According to Kramer, the Justice Department's Antitrust Division encourages the evolution of an efficient banking structure and tries to protect consumers from anticompetitive effects of bank consolidation. To this end, the department evaluates the effects of each merger on local market concentration and the ability of banks in the localized market, either through unilateral or coordinated actions, to influence the pricing of products. "Antitrust policy has focused ... on localized competition, because individuals and smalland medium-sized businesses have traditionally relied on local banks for credit and other banking services while large businesses have typically had a wider array of choices," said Kramer. Today, however, the development of the Internet and e-commence is allowing financial services firms to offer banking products to retail and business customers without establishing a physical presence in the local market. Kramer argued that localized competition, despite developments such as electronic banking and advances in credit scoring, is still critical and that most retail consumers and small- to medium-sized businesses are still tied to local banking. Kramer suggested that the Antitrust Division's approach to mergers is sufficiently flexible and robust to account for any change in market dynamics. One change is the type of merger allowed by Gramm-Leach-Bliley, whereby a financial holding company can combine banking, securities underwriting, and insurance. Kramer said that the nonbanking portion of financial holding company mergers will require firms to report information about the proposed transactions to the Federal Trade Commission (FTC) and the Department of Justice, while the banking portion will require firms to file with a banking agency. According to Kramer, "product expansion" mergers are not seen as potential antitrust problems. If anything, this expansion will be procompetitive, leading to greater efficiency and smaller underwriter spreads. The challenge for businesses will be determining whether these deals can create consumer and shareholder value.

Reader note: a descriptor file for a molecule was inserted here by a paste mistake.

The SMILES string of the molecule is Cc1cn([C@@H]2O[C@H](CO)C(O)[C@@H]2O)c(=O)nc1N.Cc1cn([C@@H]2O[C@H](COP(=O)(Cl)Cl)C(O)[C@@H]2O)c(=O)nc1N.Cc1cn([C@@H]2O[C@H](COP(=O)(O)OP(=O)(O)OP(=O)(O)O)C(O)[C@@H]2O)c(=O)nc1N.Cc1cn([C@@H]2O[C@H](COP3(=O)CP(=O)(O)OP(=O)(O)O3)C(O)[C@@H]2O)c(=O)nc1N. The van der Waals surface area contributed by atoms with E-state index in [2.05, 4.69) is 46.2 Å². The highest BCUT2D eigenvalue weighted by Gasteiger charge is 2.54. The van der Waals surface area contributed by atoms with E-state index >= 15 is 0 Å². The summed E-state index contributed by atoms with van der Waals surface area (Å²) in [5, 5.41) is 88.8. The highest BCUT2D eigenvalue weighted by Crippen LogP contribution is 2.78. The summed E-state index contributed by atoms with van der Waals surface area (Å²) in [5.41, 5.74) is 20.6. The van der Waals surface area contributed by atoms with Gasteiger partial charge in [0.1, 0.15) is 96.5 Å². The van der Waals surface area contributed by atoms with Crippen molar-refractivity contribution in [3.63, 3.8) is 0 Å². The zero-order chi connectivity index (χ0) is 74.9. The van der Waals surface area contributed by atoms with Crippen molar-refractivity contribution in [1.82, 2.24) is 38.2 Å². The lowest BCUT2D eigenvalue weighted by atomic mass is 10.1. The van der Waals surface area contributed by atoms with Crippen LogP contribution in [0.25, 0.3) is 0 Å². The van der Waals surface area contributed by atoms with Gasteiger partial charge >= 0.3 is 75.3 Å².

New financial delivery systems